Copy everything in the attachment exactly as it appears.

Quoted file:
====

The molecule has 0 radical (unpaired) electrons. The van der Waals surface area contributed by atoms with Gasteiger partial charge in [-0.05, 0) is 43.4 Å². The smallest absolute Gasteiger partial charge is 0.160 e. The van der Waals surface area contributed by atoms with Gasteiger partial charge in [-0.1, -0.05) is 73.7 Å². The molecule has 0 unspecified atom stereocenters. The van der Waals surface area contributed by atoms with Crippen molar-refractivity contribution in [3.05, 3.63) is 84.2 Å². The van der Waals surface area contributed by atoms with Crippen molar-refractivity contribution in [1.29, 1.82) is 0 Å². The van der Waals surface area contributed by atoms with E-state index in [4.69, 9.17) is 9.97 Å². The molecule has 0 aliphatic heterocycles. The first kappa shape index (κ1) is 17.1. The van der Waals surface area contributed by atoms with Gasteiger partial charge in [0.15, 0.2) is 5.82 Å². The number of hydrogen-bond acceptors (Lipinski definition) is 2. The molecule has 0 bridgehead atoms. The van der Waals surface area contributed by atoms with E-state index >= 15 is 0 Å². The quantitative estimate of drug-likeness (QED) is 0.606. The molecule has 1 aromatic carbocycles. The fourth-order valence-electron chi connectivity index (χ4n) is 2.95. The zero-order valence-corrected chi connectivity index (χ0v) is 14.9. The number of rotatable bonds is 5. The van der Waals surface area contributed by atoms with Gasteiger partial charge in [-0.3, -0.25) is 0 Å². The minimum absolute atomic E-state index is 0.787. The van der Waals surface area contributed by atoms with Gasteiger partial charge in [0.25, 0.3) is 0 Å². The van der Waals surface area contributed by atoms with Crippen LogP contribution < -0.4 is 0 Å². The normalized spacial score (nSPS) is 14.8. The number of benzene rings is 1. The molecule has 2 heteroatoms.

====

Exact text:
The molecule has 0 radical (unpaired) electrons. The van der Waals surface area contributed by atoms with Gasteiger partial charge in [-0.05, 0) is 43.4 Å². The smallest absolute Gasteiger partial charge is 0.160 e. The van der Waals surface area contributed by atoms with Gasteiger partial charge in [-0.1, -0.05) is 73.7 Å². The molecule has 0 unspecified atom stereocenters. The van der Waals surface area contributed by atoms with Crippen molar-refractivity contribution in [3.05, 3.63) is 84.2 Å². The van der Waals surface area contributed by atoms with Crippen molar-refractivity contribution in [1.29, 1.82) is 0 Å². The van der Waals surface area contributed by atoms with E-state index in [4.69, 9.17) is 9.97 Å². The molecule has 0 aliphatic heterocycles. The first kappa shape index (κ1) is 17.1. The van der Waals surface area contributed by atoms with Gasteiger partial charge in [0.15, 0.2) is 5.82 Å². The number of hydrogen-bond acceptors (Lipinski definition) is 2. The molecule has 0 bridgehead atoms. The van der Waals surface area contributed by atoms with E-state index >= 15 is 0 Å². The quantitative estimate of drug-likeness (QED) is 0.606. The molecule has 1 aromatic carbocycles. The fourth-order valence-electron chi connectivity index (χ4n) is 2.95. The zero-order valence-corrected chi connectivity index (χ0v) is 14.9. The number of rotatable bonds is 5. The van der Waals surface area contributed by atoms with Gasteiger partial charge in [-0.3, -0.25) is 0 Å². The minimum absolute atomic E-state index is 0.787. The van der Waals surface area contributed by atoms with Gasteiger partial charge in [0.25, 0.3) is 0 Å². The van der Waals surface area contributed by atoms with Crippen LogP contribution < -0.4 is 0 Å². The normalized spacial score (nSPS) is 14.8. The number of benzene rings is 1. The molecule has 2 heteroatoms.